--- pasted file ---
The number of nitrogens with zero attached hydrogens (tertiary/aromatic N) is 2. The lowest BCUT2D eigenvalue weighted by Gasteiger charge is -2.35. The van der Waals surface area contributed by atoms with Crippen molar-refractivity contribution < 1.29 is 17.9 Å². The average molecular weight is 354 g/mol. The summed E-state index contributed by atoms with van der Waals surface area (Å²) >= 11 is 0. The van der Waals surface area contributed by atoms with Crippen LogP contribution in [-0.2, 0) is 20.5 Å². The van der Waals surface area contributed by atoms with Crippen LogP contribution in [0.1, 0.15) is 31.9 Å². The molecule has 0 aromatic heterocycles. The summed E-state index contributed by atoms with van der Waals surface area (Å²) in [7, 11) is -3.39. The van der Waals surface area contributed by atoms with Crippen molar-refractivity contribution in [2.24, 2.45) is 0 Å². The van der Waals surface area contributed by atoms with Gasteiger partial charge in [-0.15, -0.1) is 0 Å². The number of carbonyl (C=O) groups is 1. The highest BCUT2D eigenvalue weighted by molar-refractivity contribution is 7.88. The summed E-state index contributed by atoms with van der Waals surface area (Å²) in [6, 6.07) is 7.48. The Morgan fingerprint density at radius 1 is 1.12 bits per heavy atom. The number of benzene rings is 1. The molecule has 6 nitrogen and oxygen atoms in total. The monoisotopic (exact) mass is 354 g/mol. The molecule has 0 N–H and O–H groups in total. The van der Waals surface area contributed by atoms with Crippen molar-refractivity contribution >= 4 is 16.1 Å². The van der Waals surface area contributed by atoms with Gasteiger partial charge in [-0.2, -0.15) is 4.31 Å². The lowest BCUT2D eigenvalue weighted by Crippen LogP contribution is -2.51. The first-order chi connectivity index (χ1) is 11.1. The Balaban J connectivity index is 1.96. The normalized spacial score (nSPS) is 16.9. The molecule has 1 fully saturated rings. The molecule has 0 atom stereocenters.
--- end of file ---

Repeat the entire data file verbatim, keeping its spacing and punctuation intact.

The number of nitrogens with zero attached hydrogens (tertiary/aromatic N) is 2. The lowest BCUT2D eigenvalue weighted by Gasteiger charge is -2.35. The van der Waals surface area contributed by atoms with Crippen molar-refractivity contribution < 1.29 is 17.9 Å². The average molecular weight is 354 g/mol. The summed E-state index contributed by atoms with van der Waals surface area (Å²) >= 11 is 0. The van der Waals surface area contributed by atoms with Crippen LogP contribution in [-0.2, 0) is 20.5 Å². The van der Waals surface area contributed by atoms with Crippen LogP contribution in [0.1, 0.15) is 31.9 Å². The molecule has 0 aromatic heterocycles. The summed E-state index contributed by atoms with van der Waals surface area (Å²) in [7, 11) is -3.39. The van der Waals surface area contributed by atoms with Crippen molar-refractivity contribution in [2.24, 2.45) is 0 Å². The van der Waals surface area contributed by atoms with Gasteiger partial charge in [-0.15, -0.1) is 0 Å². The number of carbonyl (C=O) groups is 1. The highest BCUT2D eigenvalue weighted by molar-refractivity contribution is 7.88. The summed E-state index contributed by atoms with van der Waals surface area (Å²) in [6, 6.07) is 7.48. The Morgan fingerprint density at radius 1 is 1.12 bits per heavy atom. The number of benzene rings is 1. The molecule has 6 nitrogen and oxygen atoms in total. The monoisotopic (exact) mass is 354 g/mol. The molecule has 0 N–H and O–H groups in total. The van der Waals surface area contributed by atoms with Crippen molar-refractivity contribution >= 4 is 16.1 Å². The van der Waals surface area contributed by atoms with Gasteiger partial charge in [-0.2, -0.15) is 4.31 Å². The lowest BCUT2D eigenvalue weighted by Crippen LogP contribution is -2.51. The first-order chi connectivity index (χ1) is 11.1. The Balaban J connectivity index is 1.96. The normalized spacial score (nSPS) is 16.9. The molecule has 1 fully saturated rings. The molecule has 0 atom stereocenters.